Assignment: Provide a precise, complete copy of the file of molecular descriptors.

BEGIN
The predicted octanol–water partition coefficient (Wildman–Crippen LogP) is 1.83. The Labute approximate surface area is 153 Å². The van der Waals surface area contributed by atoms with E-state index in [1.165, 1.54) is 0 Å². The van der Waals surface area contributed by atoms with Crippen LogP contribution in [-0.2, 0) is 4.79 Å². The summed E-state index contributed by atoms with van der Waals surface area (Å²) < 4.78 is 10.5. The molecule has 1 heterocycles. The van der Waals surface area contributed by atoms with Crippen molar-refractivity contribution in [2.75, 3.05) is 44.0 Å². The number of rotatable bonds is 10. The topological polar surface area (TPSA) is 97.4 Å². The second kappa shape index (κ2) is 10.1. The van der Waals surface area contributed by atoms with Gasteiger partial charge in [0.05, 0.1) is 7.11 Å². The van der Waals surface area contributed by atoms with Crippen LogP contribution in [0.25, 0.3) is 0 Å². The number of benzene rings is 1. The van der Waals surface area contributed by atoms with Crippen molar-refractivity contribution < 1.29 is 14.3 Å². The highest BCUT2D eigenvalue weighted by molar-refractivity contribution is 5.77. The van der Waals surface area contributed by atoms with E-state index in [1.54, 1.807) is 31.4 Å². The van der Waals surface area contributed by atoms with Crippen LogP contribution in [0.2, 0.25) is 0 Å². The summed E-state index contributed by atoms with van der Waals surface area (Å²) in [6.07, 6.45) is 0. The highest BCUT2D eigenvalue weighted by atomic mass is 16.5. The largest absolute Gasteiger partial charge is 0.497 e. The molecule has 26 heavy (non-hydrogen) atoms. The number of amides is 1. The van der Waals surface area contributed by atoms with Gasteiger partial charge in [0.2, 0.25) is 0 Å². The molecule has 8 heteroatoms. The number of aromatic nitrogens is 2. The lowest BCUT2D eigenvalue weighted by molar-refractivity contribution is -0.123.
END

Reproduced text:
The predicted octanol–water partition coefficient (Wildman–Crippen LogP) is 1.83. The Labute approximate surface area is 153 Å². The van der Waals surface area contributed by atoms with E-state index in [1.165, 1.54) is 0 Å². The van der Waals surface area contributed by atoms with Crippen LogP contribution in [-0.2, 0) is 4.79 Å². The summed E-state index contributed by atoms with van der Waals surface area (Å²) < 4.78 is 10.5. The molecule has 1 heterocycles. The van der Waals surface area contributed by atoms with Crippen molar-refractivity contribution in [2.75, 3.05) is 44.0 Å². The number of rotatable bonds is 10. The topological polar surface area (TPSA) is 97.4 Å². The second kappa shape index (κ2) is 10.1. The van der Waals surface area contributed by atoms with Gasteiger partial charge in [0.05, 0.1) is 7.11 Å². The van der Waals surface area contributed by atoms with Crippen LogP contribution in [0.25, 0.3) is 0 Å². The number of benzene rings is 1. The van der Waals surface area contributed by atoms with Crippen molar-refractivity contribution < 1.29 is 14.3 Å². The highest BCUT2D eigenvalue weighted by molar-refractivity contribution is 5.77. The van der Waals surface area contributed by atoms with E-state index in [1.54, 1.807) is 31.4 Å². The van der Waals surface area contributed by atoms with Crippen LogP contribution in [0.2, 0.25) is 0 Å². The summed E-state index contributed by atoms with van der Waals surface area (Å²) in [6.07, 6.45) is 0. The highest BCUT2D eigenvalue weighted by atomic mass is 16.5. The largest absolute Gasteiger partial charge is 0.497 e. The molecule has 26 heavy (non-hydrogen) atoms. The number of amides is 1. The van der Waals surface area contributed by atoms with Gasteiger partial charge in [0.2, 0.25) is 0 Å². The molecule has 8 heteroatoms. The number of aromatic nitrogens is 2. The lowest BCUT2D eigenvalue weighted by molar-refractivity contribution is -0.123.